Maryland’s Economic Stabilization Act (Mini-WARN Act) Changes Again

Kollman & Saucier
Kollman & Saucier

As you may remember, Maryland made substantial changes to its mini-WARN Act, the Economic Stabilization Act, in 2020.  The major changes were outlined in our previous alert which can be found here.  The most substantial change in the 2020 Act was that it required covered employers to provide 60-days’ written notice prior to implementing a reduction in force or plant closing.  Previously, the notice procedures under the Maryland Economic Stabilization Act were strictly voluntary.  While the 2020 changes were to take effect on October 1, 2020, Maryland’s Department of Labor announced that it was delaying enforcement of the Act until April 1, 2021 in order to develop regulations surrounding the changes. 

In the 2021 legislative session, and prior to the enforcement date of the previously amended Act, the Maryland Legislature took it upon themselves to further amend the Economic Stabilization Act through House Bill 1154.  With Governor Hogan’s signature now on the bill, these new changes will become effective October 1, 2021.

Of particular importance, the amended 2021 Act has removed the in the state requirement regarding the threshold number of employees an employer must have in order to be covered under the Act.  Now, employers who employ more than 50 individuals anywhere are covered and must provide notice in the case of a layoff or closure occurring in Maryland.

In summary, the 2021 amended Economic Stimulus Act now requires Maryland employers with 50 or more employees that lay off the greater of 25% of their workforce or 15 employees, whichever is greater, over any three-month period to issue a mandatory notice, not less than 60-days prior to the layoff or closure.  Alternatively, if an employer shifts business operations from one workplace to another, the notice requirement is also triggered.

Employees are not counted towards the threshold reduction in force number (i.e. 25% or 15 total), if:

  • The employee works less than 20 hours per week or had worked for the employer for less than six-months.
  • An employee accepts an offer to transfer to any other site of employment within 30 days of being offered the option to transfer.

The notice must be sent to:

  • The chief elected official of the political subdivision where the workplace is located. If an employer has locations in multiple subdivisions, notice must be sent to the official in the subdivision for which the employer paid the most taxes during the fiscal year immediately preceding the layoff/closure.
  • The Division of Workforce Development’s dislocated worker unit.
  • All employees who are subject to the reduction in force or plant closure.
  • The exclusive representative or bargaining agency that represents the employees at the workplace.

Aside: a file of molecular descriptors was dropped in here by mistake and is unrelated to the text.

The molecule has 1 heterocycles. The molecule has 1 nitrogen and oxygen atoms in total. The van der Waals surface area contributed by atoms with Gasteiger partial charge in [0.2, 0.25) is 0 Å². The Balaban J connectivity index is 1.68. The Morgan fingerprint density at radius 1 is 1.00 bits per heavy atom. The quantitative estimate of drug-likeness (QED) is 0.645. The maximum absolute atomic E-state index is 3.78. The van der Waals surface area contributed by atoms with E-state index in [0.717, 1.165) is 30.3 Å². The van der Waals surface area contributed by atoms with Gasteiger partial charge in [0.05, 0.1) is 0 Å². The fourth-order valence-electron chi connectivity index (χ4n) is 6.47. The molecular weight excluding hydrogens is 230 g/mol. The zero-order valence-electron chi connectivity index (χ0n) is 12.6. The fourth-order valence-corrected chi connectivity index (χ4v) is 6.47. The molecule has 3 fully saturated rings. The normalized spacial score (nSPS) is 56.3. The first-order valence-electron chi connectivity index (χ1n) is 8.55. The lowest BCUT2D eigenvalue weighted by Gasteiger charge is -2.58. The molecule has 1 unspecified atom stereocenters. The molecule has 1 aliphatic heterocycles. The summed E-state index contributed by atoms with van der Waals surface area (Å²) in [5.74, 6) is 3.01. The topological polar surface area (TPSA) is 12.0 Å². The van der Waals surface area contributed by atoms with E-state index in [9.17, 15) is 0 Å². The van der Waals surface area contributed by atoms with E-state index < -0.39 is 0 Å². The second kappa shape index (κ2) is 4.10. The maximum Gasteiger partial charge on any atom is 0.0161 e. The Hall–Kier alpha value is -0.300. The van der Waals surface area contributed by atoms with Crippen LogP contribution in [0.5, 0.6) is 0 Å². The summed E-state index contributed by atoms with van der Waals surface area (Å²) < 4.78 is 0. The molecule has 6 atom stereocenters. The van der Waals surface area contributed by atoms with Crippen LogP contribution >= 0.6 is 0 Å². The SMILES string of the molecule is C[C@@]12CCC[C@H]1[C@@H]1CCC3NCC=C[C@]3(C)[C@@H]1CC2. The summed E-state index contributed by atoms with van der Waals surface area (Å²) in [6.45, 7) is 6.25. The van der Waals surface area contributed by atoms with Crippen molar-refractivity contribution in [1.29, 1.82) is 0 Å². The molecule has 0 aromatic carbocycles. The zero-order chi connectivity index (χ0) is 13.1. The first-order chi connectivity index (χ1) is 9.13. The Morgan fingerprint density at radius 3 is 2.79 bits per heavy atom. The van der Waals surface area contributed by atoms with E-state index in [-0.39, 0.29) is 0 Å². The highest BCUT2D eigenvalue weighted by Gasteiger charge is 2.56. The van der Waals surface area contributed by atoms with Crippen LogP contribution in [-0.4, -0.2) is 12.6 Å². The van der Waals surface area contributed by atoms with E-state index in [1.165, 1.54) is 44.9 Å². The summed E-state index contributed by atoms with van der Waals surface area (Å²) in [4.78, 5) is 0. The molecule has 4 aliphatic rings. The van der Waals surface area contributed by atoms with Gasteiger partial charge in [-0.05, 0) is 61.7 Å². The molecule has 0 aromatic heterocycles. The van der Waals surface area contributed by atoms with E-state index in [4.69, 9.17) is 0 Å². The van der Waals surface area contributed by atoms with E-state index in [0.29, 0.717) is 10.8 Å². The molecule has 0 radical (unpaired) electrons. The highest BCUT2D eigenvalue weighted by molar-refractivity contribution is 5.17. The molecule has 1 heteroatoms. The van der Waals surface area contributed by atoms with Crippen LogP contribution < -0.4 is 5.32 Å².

• Any individual who works less than 20 hours per week or has worked for the employer for less than six-months.

The notice must state:

  • The name and address of the workplace where the reduction of operations is expected to occur.
  • The name, telephone number, and email address of a company official as a contact for seeking further information.
  • A statement that explains whether the reduction in operations is expected to be permanent or temporary and whether the workplace is expected to shut down.
  • The expected date when the reduction in operations will begin.

The Act does not apply to reductions in operations that:

  • Result solely from labor disputes.
  • Occur in a Maryland commercial, industrial, or agricultural enterprise.
  • Occur at construction sites or other temporary workplaces.
  • Are from seasonal factors that are customary in the industry.
  • Result from an employer’s bankruptcy filing under federal bankruptcy laws.

Further, employers that fall under either of the following categories are excused from the 60-day notice requirement.  While the 60-day prior notice requirement is relaxed in these cases, employers must issue notice as soon as practicable, along with a brief statement regarding the basis for the employer’s inability to provide the 60-day notice.

  • In circumstances where an employer was actively seeking capital or business that, if sourced, would have allowed the employer to avoid or postpone the reduction. This excuse requires the employer to believe that providing notice would have inhibited its ability to secure the capital or business.
  • The reduction is due to any form of natural disaster, including the specific examples of flood, earthquake, or a drought.


Penalties remain unchanged from the 2020 Act.  An employer who violates the Maryland Economic Stabilization Act will be subject to an order to comply and may be liable for civil penalties up to $10,000 per day for each day the employer failed to comply with the law.

Employers who are considering layoffs are recommended to pay close attention to and track the total number of employees subject to a lay-off or reduction.  With the Act’s three-month lookback period, employers who conduct rolling lay-offs could inadvertently hit the threshold number, and thus subject themselves to penalties.  Further, employers who have locations in multiple states are encouraged to review the applicable mini-WARN acts that may exist in any other jurisdictions that they operate in; the provisions of each act can vary greatly from state-to-state.

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